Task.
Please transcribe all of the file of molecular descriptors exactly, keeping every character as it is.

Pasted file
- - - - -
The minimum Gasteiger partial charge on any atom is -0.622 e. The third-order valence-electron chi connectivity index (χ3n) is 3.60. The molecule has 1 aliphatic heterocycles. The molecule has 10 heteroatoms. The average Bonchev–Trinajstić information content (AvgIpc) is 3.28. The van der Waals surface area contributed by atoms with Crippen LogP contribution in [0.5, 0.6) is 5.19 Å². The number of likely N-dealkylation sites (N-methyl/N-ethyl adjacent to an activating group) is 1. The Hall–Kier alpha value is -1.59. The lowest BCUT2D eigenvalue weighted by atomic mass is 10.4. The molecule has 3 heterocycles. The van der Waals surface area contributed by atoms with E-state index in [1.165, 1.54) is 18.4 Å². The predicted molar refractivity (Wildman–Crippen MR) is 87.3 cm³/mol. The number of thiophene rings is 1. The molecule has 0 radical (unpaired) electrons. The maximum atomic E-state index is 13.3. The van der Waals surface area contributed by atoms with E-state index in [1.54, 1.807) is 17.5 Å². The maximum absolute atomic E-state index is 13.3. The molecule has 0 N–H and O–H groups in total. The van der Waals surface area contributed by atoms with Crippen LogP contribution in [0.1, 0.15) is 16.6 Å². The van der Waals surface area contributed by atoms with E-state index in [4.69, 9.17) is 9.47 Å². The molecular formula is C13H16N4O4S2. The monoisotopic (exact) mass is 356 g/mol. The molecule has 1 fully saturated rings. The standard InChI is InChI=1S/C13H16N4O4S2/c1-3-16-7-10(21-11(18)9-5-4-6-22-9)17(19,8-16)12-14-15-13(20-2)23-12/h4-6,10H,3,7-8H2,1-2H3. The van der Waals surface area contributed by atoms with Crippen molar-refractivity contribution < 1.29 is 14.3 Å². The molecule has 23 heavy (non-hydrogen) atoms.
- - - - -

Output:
The minimum Gasteiger partial charge on any atom is -0.622 e. The third-order valence-electron chi connectivity index (χ3n) is 3.60. The molecule has 1 aliphatic heterocycles. The molecule has 10 heteroatoms. The average Bonchev–Trinajstić information content (AvgIpc) is 3.28. The van der Waals surface area contributed by atoms with Crippen LogP contribution in [0.5, 0.6) is 5.19 Å². The number of likely N-dealkylation sites (N-methyl/N-ethyl adjacent to an activating group) is 1. The Hall–Kier alpha value is -1.59. The lowest BCUT2D eigenvalue weighted by atomic mass is 10.4. The molecule has 3 heterocycles. The van der Waals surface area contributed by atoms with E-state index in [1.165, 1.54) is 18.4 Å². The predicted molar refractivity (Wildman–Crippen MR) is 87.3 cm³/mol. The number of thiophene rings is 1. The molecule has 0 radical (unpaired) electrons. The maximum atomic E-state index is 13.3. The van der Waals surface area contributed by atoms with E-state index in [1.54, 1.807) is 17.5 Å². The maximum absolute atomic E-state index is 13.3. The molecule has 0 N–H and O–H groups in total. The van der Waals surface area contributed by atoms with Crippen LogP contribution in [0.1, 0.15) is 16.6 Å². The van der Waals surface area contributed by atoms with E-state index in [4.69, 9.17) is 9.47 Å². The molecular formula is C13H16N4O4S2. The monoisotopic (exact) mass is 356 g/mol. The molecule has 1 fully saturated rings. The standard InChI is InChI=1S/C13H16N4O4S2/c1-3-16-7-10(21-11(18)9-5-4-6-22-9)17(19,8-16)12-14-15-13(20-2)23-12/h4-6,10H,3,7-8H2,1-2H3. The van der Waals surface area contributed by atoms with Crippen molar-refractivity contribution < 1.29 is 14.3 Å². The molecule has 23 heavy (non-hydrogen) atoms.